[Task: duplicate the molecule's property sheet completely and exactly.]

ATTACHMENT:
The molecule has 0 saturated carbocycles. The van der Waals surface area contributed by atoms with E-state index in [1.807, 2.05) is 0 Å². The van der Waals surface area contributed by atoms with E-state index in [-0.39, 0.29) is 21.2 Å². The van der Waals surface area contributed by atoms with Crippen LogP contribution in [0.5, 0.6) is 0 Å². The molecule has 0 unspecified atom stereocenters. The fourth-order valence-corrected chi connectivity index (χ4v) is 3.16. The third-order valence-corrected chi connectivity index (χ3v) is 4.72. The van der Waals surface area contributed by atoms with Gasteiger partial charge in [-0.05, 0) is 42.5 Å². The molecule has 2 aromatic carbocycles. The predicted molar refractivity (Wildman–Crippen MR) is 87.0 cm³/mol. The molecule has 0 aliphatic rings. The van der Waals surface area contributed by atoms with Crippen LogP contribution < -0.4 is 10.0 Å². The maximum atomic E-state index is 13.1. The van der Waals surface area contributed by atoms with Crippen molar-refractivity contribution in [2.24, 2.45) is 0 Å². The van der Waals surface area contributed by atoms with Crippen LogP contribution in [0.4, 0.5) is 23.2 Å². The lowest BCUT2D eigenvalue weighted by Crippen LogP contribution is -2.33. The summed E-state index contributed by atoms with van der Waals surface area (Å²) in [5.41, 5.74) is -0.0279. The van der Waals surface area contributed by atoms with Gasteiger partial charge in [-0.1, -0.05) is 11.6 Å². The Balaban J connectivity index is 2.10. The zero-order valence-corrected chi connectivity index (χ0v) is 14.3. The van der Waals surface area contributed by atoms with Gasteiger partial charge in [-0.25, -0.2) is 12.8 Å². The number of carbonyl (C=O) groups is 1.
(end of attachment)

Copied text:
The molecule has 0 saturated carbocycles. The van der Waals surface area contributed by atoms with E-state index in [1.807, 2.05) is 0 Å². The van der Waals surface area contributed by atoms with E-state index in [-0.39, 0.29) is 21.2 Å². The van der Waals surface area contributed by atoms with Crippen LogP contribution in [0.5, 0.6) is 0 Å². The molecule has 0 unspecified atom stereocenters. The fourth-order valence-corrected chi connectivity index (χ4v) is 3.16. The third-order valence-corrected chi connectivity index (χ3v) is 4.72. The van der Waals surface area contributed by atoms with Gasteiger partial charge in [-0.05, 0) is 42.5 Å². The molecule has 2 aromatic carbocycles. The predicted molar refractivity (Wildman–Crippen MR) is 87.0 cm³/mol. The molecule has 0 aliphatic rings. The van der Waals surface area contributed by atoms with Crippen LogP contribution < -0.4 is 10.0 Å². The maximum atomic E-state index is 13.1. The van der Waals surface area contributed by atoms with Crippen molar-refractivity contribution in [2.24, 2.45) is 0 Å². The van der Waals surface area contributed by atoms with Crippen LogP contribution in [0.4, 0.5) is 23.2 Å². The lowest BCUT2D eigenvalue weighted by Crippen LogP contribution is -2.33. The summed E-state index contributed by atoms with van der Waals surface area (Å²) in [5.41, 5.74) is -0.0279. The van der Waals surface area contributed by atoms with Gasteiger partial charge in [-0.1, -0.05) is 11.6 Å². The Balaban J connectivity index is 2.10. The zero-order valence-corrected chi connectivity index (χ0v) is 14.3. The van der Waals surface area contributed by atoms with Gasteiger partial charge in [-0.25, -0.2) is 12.8 Å². The number of carbonyl (C=O) groups is 1.